by Charles Marowitz
(Swans - December 15, 2008) 2008 was 1929.
Not only because the Recession brought frightening memories of the Great Depression, but also because the year demonstrated, yet again, that the ground of American-styled capitalism was perforated with quicksand pits that could suck us all in without warning.
All of us felt the pinch of hardships we had not foreseen -- although history was full of warning signs -- and when the shit hit the fan and the Wall Street culprits sank us into the mire, we were too fond and complicit with the "good times" to hold them responsible for the economic holocaust they ushered in. It was almost expected, as some inexplicit second sense kept telling us, that we could not be spending billions on an ill-fated war that we could neither win nor extricate ourselves from, without suffering grave consequences both materially and spiritually. We paid a steep price for having elected, and then re-elected, an administration that was as incompetent as it was immoral. The crimes committed in its name cried out for moral retribution and, by the end of the year, we were being punished for crimes that, though we had not committed, we had certainly abetted.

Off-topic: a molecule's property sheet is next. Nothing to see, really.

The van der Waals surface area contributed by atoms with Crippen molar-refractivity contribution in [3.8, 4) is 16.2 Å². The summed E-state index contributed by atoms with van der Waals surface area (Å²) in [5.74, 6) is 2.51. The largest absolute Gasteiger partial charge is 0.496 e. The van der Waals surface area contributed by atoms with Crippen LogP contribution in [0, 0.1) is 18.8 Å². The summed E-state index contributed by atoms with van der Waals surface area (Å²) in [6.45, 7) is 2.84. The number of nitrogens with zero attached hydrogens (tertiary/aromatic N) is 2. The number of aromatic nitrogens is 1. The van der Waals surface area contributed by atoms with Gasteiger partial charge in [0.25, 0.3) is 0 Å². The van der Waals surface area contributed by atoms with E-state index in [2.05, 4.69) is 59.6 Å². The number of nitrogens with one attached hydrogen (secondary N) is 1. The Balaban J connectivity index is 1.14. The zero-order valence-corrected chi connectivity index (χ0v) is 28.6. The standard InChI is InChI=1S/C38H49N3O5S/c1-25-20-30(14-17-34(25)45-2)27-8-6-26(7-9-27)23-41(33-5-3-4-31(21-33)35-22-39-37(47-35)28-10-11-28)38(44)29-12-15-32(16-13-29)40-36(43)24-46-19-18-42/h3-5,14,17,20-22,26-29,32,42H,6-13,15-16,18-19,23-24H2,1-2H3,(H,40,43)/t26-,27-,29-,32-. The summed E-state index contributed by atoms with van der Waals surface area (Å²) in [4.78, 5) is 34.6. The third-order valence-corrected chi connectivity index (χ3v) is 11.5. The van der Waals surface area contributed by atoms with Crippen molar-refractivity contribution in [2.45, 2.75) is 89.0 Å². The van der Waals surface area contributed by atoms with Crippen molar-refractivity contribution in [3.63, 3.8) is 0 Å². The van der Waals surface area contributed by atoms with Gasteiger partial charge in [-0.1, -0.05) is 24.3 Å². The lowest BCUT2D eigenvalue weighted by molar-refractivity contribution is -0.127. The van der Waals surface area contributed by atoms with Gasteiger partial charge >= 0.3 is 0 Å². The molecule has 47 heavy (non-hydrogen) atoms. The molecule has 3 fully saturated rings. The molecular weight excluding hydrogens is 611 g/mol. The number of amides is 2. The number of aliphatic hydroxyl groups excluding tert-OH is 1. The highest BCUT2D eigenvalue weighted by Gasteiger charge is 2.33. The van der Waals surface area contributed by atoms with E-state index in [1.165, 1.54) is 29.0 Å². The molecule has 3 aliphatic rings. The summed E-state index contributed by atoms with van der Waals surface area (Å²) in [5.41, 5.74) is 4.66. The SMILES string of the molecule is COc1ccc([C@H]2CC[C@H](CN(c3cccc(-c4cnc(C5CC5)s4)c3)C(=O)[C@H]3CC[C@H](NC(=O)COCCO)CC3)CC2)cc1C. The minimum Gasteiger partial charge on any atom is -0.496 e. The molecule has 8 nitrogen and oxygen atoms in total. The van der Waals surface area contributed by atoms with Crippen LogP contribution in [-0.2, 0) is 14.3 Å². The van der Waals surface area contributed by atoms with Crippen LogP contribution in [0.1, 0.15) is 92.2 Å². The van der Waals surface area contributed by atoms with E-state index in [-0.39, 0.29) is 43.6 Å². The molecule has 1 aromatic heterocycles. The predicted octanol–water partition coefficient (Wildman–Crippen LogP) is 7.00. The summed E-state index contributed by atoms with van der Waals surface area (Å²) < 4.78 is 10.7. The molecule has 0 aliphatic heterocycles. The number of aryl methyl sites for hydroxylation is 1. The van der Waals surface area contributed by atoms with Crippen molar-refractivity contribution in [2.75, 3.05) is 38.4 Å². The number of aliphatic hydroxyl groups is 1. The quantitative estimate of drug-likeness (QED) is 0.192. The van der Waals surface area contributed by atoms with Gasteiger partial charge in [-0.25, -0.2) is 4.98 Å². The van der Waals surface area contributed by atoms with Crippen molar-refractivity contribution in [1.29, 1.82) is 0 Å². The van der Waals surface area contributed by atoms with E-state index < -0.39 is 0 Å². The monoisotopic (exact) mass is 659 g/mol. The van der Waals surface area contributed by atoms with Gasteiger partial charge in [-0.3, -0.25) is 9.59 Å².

The elections, like the denouement of a Greek drama, promised us a catharsis of sorts. We would dispose of the villainy, and hopefully the purging of fear would bring pity, and pity salvation. Whether that happens remains to be seen, but even if it does, it will never banish the wretched crimes committed in 2008, the personal tragedies of hundreds of thousands of displaced American families, the mistakes we made and allowed others to make in our name.
It would be comforting to think that the new year, glistening with the promise of a new and unexpected presidency, will banish the memory of the dark days that have preceded, but even if marvels occur and the paradox of a bright, Afro-American president manages a salvation of sorts, we will not have learned from the bitter memories of the past. Capital will still rule and greed will flow through the arteries of political scoundrels and multinational corporations and the memory of a bitter and painful past will be enveloped in that makeshift optimism that keeps America chugging along from defeat to victory and then back to defeat again. We will continue to place our best hopes in charismatic leaders and the futile belief that the promises contained in the Constitution will one day be realized.
It is on the backs of future generations that we dump our sacks of cynicism and defeat. It is always "the future" that is advertised as the summum bonum and it is always expected to arrive after we are turned to dust; a promise that is always made and never kept.
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